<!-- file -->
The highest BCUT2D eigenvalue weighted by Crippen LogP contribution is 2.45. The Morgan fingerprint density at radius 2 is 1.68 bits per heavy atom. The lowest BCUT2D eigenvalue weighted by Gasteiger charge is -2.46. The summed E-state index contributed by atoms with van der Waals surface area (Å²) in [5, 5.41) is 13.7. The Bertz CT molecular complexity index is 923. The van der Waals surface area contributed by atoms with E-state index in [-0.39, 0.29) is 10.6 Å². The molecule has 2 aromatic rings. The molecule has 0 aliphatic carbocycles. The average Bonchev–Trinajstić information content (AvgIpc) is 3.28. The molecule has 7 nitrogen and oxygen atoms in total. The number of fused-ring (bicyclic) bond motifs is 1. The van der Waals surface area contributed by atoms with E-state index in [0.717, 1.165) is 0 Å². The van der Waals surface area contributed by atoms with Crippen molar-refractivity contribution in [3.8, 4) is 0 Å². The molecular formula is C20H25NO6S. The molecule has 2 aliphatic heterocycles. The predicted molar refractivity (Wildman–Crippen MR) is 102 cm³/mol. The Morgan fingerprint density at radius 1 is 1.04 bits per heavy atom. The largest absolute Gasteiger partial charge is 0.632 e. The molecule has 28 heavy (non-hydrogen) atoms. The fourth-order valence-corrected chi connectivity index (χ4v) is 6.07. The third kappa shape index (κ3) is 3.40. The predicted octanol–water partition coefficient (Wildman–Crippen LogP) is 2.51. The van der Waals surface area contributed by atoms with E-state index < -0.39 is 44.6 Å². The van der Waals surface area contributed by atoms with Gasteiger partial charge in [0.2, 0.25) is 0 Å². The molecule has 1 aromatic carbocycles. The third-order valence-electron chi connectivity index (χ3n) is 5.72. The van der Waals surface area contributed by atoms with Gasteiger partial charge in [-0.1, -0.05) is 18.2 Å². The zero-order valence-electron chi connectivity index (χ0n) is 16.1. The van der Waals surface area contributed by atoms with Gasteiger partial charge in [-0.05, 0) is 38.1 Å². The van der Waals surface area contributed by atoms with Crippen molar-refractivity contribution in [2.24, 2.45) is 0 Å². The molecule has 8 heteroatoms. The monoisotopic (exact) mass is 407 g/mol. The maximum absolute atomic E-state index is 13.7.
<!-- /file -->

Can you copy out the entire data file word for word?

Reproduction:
The highest BCUT2D eigenvalue weighted by Crippen LogP contribution is 2.45. The Morgan fingerprint density at radius 2 is 1.68 bits per heavy atom. The lowest BCUT2D eigenvalue weighted by Gasteiger charge is -2.46. The summed E-state index contributed by atoms with van der Waals surface area (Å²) in [5, 5.41) is 13.7. The Bertz CT molecular complexity index is 923. The van der Waals surface area contributed by atoms with E-state index in [-0.39, 0.29) is 10.6 Å². The molecule has 2 aromatic rings. The molecule has 0 aliphatic carbocycles. The average Bonchev–Trinajstić information content (AvgIpc) is 3.28. The molecule has 7 nitrogen and oxygen atoms in total. The number of fused-ring (bicyclic) bond motifs is 1. The van der Waals surface area contributed by atoms with E-state index in [0.717, 1.165) is 0 Å². The van der Waals surface area contributed by atoms with Crippen molar-refractivity contribution in [3.8, 4) is 0 Å². The molecular formula is C20H25NO6S. The molecule has 2 aliphatic heterocycles. The predicted molar refractivity (Wildman–Crippen MR) is 102 cm³/mol. The Morgan fingerprint density at radius 1 is 1.04 bits per heavy atom. The largest absolute Gasteiger partial charge is 0.632 e. The molecule has 28 heavy (non-hydrogen) atoms. The fourth-order valence-corrected chi connectivity index (χ4v) is 6.07. The third kappa shape index (κ3) is 3.40. The predicted octanol–water partition coefficient (Wildman–Crippen LogP) is 2.51. The van der Waals surface area contributed by atoms with E-state index < -0.39 is 44.6 Å². The van der Waals surface area contributed by atoms with Gasteiger partial charge in [0.2, 0.25) is 0 Å². The molecule has 1 aromatic carbocycles. The third-order valence-electron chi connectivity index (χ3n) is 5.72. The van der Waals surface area contributed by atoms with Gasteiger partial charge in [-0.1, -0.05) is 18.2 Å². The zero-order valence-electron chi connectivity index (χ0n) is 16.1. The van der Waals surface area contributed by atoms with Gasteiger partial charge in [-0.05, 0) is 38.1 Å². The van der Waals surface area contributed by atoms with Crippen molar-refractivity contribution in [2.24, 2.45) is 0 Å². The molecule has 8 heteroatoms. The monoisotopic (exact) mass is 407 g/mol. The maximum absolute atomic E-state index is 13.7.